? I guess they’re equivalent because of the delay skipping but advanceTimeBy seems more descriptive for a test 🤔
d

Dmitry Khalanskiy [JB]

02/27/2023, 5:10 PM
I prefer
delay
because this way, tests look much simpler. You don't have to know anything about time control: in fact, if you replace
runTest
with
runBlocking
, you get some code that would work the same way, only the delays will take 10 seconds of real time and be non-deterministic. In short, the principle of least power.
Why would one make the reader of the test also learn about
advanceTimeBy
and such when a simple
delay
that works everywhere also works well here?
r

Robert Williams

02/27/2023, 5:15 PM
I get that the point of delay skipping is exactly so that stuff like this just works, I’ve just never seen it recommended before (including in the official documentation I posted above)
Maybe this means we really don’t need advanceTimeBy
d

Dmitry Khalanskiy [JB]

02/27/2023, 5:17 PM
Recommended for what? In the README you linked, the only mention of
advanceTimeBy
is in the "controlling virtual time" section. So, you have to explicitly want this power to search for this.
Also, some people do actually need
advanceTimeBy
. For example, if you injected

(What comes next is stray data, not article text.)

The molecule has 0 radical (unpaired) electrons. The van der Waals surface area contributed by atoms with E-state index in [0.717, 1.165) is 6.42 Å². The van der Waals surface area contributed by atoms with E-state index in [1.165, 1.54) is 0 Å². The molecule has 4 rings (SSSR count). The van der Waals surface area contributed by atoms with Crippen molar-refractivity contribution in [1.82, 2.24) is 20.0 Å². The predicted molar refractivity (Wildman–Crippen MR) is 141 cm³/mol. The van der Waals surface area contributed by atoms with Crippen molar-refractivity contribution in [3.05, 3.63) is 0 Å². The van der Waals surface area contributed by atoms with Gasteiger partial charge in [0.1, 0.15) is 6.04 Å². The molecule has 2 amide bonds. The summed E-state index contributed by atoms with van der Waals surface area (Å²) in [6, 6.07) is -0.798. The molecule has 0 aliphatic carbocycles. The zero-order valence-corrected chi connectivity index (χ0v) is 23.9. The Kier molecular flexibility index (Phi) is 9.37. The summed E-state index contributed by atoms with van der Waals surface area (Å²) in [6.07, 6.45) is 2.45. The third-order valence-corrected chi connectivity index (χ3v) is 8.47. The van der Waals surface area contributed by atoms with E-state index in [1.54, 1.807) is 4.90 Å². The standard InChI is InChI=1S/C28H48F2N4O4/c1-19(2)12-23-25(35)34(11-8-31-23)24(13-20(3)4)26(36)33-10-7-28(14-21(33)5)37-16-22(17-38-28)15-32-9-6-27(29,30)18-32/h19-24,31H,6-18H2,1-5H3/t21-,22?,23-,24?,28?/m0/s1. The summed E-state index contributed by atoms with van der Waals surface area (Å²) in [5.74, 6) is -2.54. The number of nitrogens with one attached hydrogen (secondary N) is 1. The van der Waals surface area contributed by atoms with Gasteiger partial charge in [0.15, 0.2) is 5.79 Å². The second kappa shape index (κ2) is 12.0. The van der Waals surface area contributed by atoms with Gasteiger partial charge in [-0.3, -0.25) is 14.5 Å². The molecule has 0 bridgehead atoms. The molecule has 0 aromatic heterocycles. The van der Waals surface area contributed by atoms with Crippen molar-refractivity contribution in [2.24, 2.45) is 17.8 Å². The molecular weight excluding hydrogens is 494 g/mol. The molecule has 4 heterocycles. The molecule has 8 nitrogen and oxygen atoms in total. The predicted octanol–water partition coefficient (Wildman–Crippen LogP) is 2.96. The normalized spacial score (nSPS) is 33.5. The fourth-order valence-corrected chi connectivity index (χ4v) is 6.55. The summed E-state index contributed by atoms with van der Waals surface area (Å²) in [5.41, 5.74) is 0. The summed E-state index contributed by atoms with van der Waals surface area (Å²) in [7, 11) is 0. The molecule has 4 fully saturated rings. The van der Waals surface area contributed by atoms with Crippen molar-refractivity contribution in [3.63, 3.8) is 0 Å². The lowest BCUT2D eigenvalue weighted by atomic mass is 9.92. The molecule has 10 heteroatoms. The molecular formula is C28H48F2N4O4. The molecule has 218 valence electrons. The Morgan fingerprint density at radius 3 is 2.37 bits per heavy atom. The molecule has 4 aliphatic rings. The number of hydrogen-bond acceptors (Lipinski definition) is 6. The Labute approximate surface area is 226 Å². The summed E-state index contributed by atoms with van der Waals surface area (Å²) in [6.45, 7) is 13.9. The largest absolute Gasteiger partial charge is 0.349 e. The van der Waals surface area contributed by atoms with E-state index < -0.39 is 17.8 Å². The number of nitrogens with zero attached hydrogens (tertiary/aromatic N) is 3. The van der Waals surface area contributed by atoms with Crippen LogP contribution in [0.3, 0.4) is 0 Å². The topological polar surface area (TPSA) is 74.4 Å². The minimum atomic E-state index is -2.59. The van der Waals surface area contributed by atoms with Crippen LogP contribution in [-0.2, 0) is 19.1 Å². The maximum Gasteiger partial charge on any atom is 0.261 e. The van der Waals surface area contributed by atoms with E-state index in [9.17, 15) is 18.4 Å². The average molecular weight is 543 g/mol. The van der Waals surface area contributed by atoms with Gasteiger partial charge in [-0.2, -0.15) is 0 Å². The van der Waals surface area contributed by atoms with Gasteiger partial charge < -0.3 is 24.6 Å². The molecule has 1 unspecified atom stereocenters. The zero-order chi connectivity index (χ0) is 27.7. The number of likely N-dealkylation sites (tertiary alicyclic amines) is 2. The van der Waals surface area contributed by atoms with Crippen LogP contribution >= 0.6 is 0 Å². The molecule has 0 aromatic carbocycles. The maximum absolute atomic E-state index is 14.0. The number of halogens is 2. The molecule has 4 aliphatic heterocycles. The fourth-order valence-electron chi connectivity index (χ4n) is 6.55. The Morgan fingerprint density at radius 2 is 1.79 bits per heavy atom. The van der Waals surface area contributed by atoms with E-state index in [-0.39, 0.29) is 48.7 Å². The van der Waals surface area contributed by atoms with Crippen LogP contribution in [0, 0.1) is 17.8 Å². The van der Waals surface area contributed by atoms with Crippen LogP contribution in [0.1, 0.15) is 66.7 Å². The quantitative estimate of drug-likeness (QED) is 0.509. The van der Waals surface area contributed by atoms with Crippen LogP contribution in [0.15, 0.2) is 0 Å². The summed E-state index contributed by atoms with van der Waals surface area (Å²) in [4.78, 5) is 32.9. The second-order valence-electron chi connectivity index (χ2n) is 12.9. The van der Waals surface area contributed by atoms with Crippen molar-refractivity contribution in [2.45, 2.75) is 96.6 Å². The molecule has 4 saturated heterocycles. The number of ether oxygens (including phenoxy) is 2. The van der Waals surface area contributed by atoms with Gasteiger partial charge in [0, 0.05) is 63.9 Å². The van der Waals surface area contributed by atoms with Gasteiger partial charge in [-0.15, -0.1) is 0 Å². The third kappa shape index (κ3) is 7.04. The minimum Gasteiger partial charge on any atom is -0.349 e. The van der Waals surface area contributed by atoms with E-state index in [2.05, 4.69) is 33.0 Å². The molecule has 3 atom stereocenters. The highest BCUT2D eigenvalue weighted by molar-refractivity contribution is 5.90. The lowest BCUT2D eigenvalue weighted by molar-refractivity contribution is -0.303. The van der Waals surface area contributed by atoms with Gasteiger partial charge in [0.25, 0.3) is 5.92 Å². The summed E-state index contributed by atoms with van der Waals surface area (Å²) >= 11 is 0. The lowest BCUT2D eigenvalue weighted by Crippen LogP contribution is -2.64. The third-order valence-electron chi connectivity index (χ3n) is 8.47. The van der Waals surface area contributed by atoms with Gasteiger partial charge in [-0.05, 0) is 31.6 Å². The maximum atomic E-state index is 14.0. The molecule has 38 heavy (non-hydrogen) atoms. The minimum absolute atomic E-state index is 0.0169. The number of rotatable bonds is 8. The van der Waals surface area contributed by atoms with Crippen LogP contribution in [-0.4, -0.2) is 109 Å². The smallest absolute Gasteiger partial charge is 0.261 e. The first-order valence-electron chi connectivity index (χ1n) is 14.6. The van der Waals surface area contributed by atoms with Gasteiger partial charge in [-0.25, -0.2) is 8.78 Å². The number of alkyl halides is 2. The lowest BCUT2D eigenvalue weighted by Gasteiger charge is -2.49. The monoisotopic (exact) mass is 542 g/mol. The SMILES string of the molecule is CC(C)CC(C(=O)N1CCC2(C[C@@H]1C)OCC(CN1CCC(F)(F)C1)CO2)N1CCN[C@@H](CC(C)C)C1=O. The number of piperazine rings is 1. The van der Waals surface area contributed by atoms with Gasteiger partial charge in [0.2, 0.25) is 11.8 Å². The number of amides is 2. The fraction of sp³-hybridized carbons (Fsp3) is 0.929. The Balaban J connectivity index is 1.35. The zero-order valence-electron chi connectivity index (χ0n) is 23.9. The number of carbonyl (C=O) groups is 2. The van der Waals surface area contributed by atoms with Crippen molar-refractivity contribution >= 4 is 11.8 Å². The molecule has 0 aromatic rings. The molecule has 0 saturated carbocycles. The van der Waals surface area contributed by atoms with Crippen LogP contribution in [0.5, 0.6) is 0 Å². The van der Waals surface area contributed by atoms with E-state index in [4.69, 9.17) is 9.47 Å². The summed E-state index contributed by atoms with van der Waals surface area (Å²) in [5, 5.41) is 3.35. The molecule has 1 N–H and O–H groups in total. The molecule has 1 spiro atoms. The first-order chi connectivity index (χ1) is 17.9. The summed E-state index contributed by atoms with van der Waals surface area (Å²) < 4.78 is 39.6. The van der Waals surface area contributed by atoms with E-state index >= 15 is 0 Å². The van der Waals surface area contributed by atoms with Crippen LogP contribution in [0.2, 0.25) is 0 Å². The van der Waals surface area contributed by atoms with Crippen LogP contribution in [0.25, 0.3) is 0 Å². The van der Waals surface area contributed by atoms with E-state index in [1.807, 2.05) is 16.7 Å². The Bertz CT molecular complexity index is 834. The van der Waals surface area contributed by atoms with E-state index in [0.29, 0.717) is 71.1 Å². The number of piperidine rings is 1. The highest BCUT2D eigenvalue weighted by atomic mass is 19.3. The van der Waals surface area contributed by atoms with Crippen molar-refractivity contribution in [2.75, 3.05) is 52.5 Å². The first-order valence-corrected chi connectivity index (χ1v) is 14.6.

TestScope
somewhere and want to spin some coroutines before the test starts, there's really no other choice. Also,
advanceTimeBy
is guaranteed to stop processing tasks once it reaches the target time but before processing any task scheduled for exactly the target time, which is important if you want to test an exact execution order ("first, task A runs for 50 milleseconds, then, task B runs for 2 milleseconds", etc). This is difficult to ensure with `delay`: if several `delay`s are scheduled for the same moment, it's up to the test scheduler to choose which one of them runs first. As I said above, if actually you need it, you know you need it.
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kevin.cianfarini

02/27/2023, 5:25 PM
As I said above, if actually you need it, you know you need it.
It’s my opinion that more clear examples of how virtual time interacts with (or doesn’t interact with) delay, withTimeOut, timers, etc. It’s unclear when “you know you need it”. I thought I needed it but turns out I didn’t.
Also for what it’s worth, this piece of documentation
If several coroutines are waiting to be executed next, the one scheduled after the smallest delay will be chosen. The virtual time will automatically advance to the point of its resumption.